Another reason to compete often in the early stages of training is due to what many call “the novice effect.” You make more progress in the early stages than in the later stages of training. This is yet another manifestation of the law of diminishing returns. At this early stage of your career, you will make improvements quickly. You will also want to frequently test your results on the score sheets. For many athletes this is the most solid proof of progress – seeing it in writing. In my junior years, we often had only two or three competitions per year. This was not often enough for us, as the time between meets caused us to would unlearn anything we might have learned in previous competitions.

With less experienced athletes the personal records come frequently. However, the higher you go, the harder the records come and the longer it takes to effect a training adaptation. This means that for more seasoned athletes competitions will have to be less frequent. At that stage of the game, frequent competitions only disrupt training so care must be taken not to compete too often.

How to Peak for Competition

There are exceptions to the rule of not competing too often, of course. Every good rule has an exception. One example occurs with club competitions. A club may be invited to a meet and may need their star lifter to compete to give the club a better chance of taking the team trophy. But what if it’s the wrong time of year for our star athlete to compete? Should he or she disappoint the team and stay at home?

No, that’s not necessary. What such lifters often do is enter the competition and use it as a workout. They will lift just enough to accomplish the team’s objectives. Neither the lifter nor his training schedule will be seriously stressed. In fact, many times in that situation, the athletes will do a more substantial workout after the competition whether in the warm-up room or back at the home gym.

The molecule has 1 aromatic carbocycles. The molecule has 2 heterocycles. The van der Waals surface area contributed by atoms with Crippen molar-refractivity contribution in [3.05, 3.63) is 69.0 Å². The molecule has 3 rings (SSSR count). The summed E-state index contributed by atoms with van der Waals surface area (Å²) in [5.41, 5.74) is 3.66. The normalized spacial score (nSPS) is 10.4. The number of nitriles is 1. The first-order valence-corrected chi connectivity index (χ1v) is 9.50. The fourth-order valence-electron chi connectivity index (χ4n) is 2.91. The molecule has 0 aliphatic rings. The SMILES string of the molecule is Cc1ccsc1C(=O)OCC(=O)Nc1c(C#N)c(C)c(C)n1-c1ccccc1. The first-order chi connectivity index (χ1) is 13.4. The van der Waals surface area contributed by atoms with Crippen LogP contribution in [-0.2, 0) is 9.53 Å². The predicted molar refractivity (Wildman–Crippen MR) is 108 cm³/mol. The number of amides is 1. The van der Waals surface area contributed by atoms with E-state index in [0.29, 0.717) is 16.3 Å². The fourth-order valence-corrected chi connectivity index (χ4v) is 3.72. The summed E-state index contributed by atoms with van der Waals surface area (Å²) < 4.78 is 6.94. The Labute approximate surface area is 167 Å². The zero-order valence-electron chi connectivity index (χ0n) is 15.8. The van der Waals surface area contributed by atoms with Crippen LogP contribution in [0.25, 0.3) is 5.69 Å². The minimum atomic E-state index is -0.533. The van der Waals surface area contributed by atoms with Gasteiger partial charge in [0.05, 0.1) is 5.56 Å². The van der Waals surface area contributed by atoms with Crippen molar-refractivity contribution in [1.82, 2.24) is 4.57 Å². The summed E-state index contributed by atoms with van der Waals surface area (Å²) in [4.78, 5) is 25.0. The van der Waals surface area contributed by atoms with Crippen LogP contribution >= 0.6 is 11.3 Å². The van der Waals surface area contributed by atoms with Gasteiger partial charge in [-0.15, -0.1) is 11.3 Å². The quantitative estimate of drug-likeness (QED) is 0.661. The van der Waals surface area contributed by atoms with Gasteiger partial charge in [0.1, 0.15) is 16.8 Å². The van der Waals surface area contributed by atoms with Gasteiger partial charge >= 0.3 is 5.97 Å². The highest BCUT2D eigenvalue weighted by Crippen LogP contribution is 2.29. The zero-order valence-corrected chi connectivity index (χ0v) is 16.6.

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This all points to the concept of peaking for a competition. If your training is periodized so that you come to peak condition for select competitions, then the frequency of such peaks should be limited by your skill level. Participation in other events may occur, but they should not be considered real competitions. No peaking is done for such events.

One concept that’s been lost over the decades is the idea of a “tune-up” event. This was an event held about six weeks prior to a major peak, but where the lifter tried to lift as much as he could, but did not push himself and did not peak. The idea was to get used to competition again, especially after a too-long layoff.

This is a good idea for those athletes to whom weightlifting is not their main sport. Perhaps they are engaged in some other seasonal sport for a certain part of the year and then regularly return to Olympic lifting in their off-season. It is wise not to jump into heavy competition right away. A tune-up meet after a month or so of training is ideal. The lifter can then work up to a real peak later.

CrossFitters especially should remember not to combine training efforts on the same day or at least do the weightlifting competition first. I saw an example of this recently where a CrossFit lifter had some time to kill before lifting in a major competition. He decided the ideal way to kill that time would be to do a CrossFit-style Olympic lift workout. After all, he hadn’t had a good WOD in a while.

Umpteen reps of the snatch were followed by umpteen reps in the clean and jerk, and that was followed by major fatigue. This was finally followed by the weightlifting competition and a disappointing result.

He will know better next time.


Photos “DSC07573,” “DSCF4919,” and “DSC01789” by Yasunobu HIRAOKA Attribution-ShareAlike License.